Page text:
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Adapt to proclaim the Gospel

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It has been said that the mark of a good leader is ‘their ability to lead from experience’

            And when I say experience, I mean - direct, in the field, in the trenches experience

                        In essence – “credibility”

                                    Someone that has worked their way up through the ranks

                                                Done all the jobs - Experienced all the roles

And has the credibility to ‘know’… what they are asking, those under their charge, ‘to do’


I watched a movie a few weeks ago called “We were soldiers”

It is a story about the first major battle of the American phase of the Vietnam War and the soldiers on both sides that fought it.

It stars Mel Gibson as the military leader

And is a clear example of how a respected credible leader – who has done everything that he asks his fellow soldiers to do – and therefore has earned their respect and loyalty

It is this model of leadership that St. Paul writes about in our New Testament lesson for today

            Paul states “I have become all things to all people, that I might by all means save some.”

                        All things – to All people…

This passage is often seen as a key piece of scripture for evangelism

St. Paul models for everyone in Corinth and all those that later subsequently read this letter – just how important the gospel is

He declared that he broke with cultural expectations to meet people where they were

To the Jews – one way

To those under the law – another

To those outside the law – another

And to the weak – still another way

To put this in context – in this four-fold explanation of people, we are to understand that Paul is encompassing everyone – All people

He is not limited to the Jewish people of his heritage

Nor ‘the well-educated’ of his training

St. Paul breaks down all the barriers … and meets the where they are

And notice the motivation ... “That I MIGHT by ALL means save SOME”….

This is not a story of St. Peter at Pentecost – where about 3000 men (not to mention women and children) came to believe –          … but some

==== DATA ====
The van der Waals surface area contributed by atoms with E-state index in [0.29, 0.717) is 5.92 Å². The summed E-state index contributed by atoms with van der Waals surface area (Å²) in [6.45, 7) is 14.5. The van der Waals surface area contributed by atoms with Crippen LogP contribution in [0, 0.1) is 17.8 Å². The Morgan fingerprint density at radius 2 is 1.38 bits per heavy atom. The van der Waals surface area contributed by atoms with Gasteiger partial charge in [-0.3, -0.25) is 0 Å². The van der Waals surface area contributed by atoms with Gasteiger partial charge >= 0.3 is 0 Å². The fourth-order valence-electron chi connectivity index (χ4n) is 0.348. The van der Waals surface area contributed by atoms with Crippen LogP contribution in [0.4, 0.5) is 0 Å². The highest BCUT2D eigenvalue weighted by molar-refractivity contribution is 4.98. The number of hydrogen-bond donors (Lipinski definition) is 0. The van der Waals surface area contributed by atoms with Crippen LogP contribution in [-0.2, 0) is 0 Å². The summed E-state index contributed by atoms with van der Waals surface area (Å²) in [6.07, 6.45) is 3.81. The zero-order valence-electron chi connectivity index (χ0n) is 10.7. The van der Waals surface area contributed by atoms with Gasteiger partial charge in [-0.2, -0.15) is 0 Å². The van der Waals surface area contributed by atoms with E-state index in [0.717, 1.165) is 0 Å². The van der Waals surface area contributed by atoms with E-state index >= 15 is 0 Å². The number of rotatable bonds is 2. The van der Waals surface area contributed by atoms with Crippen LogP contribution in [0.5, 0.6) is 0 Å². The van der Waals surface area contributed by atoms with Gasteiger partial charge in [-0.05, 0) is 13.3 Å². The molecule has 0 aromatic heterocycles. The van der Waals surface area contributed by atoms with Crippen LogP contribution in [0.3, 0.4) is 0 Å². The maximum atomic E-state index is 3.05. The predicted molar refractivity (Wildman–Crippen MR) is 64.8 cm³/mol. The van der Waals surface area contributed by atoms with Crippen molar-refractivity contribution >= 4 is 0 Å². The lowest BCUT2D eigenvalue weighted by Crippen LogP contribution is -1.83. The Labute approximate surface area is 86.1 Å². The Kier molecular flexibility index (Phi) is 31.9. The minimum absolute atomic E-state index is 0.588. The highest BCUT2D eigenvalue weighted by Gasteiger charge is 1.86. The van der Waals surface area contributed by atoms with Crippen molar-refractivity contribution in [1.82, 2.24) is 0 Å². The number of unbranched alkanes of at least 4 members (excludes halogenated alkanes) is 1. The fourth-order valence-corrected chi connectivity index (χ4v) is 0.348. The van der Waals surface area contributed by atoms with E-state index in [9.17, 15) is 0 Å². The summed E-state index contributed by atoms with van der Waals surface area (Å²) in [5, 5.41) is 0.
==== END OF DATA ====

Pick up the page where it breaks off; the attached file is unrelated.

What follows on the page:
All of Paul’s ministry to date – all of his missionary travels are for “some”

When we consider our own evangelism efforts we need to be mindful of this humble claim

            St. Paul the great church builder

                        The most significant writer of the New Testament

The one that went beyond the comforts of the ‘chosen people’ and was the Apostle to the gentiles

            St. Paul hoped that he MIGHT reach “some”

What does this mean for us?

            What are we to do – as we consider this passage of God’s Holy Word?

Like all scripture - we are to learn from it – we are to appreciate the challenges that face us as we go into a world that is hostile to the Gospel message

            Remember that it was also hostile in St. Paul’s times

Remember that he persevered through it all - to preach the gospel

            In fact our reading today starts out with an alarming statement

                                                “woe to me if I do not proclaim the gospel!”

To Paul – and to his readers in Corinth - and to us – it is dire if we don’t proclaim the gospel – the free gift of grace that is given to us

            It is vital that that gospel is proclaimed fully

Paul Tillich, a famous theologian, once wrote – “Being religious means asking passionately the question of the meaning of our existence and being willing to receive answers, even if the answers hurt.”

The gospel message that we have to proclaim is counter-cultural – it is not political correct – it will not appease everyone’s sensibilities

            But it is the truth

                        And the truth upsets our worldly comfortable ways

It calls us to a greater commitment and relationship with God and our neighbours

It calls us out of comfortable pews - and calls into the world

St. Paul modeled for us - a pattern for evangelism

Be flexible – adjust yourself to the people that you meet

If you are with one group – learn their ways and be as they are to make yourself available to them – develop credibility – they will hear you… if they can relate to you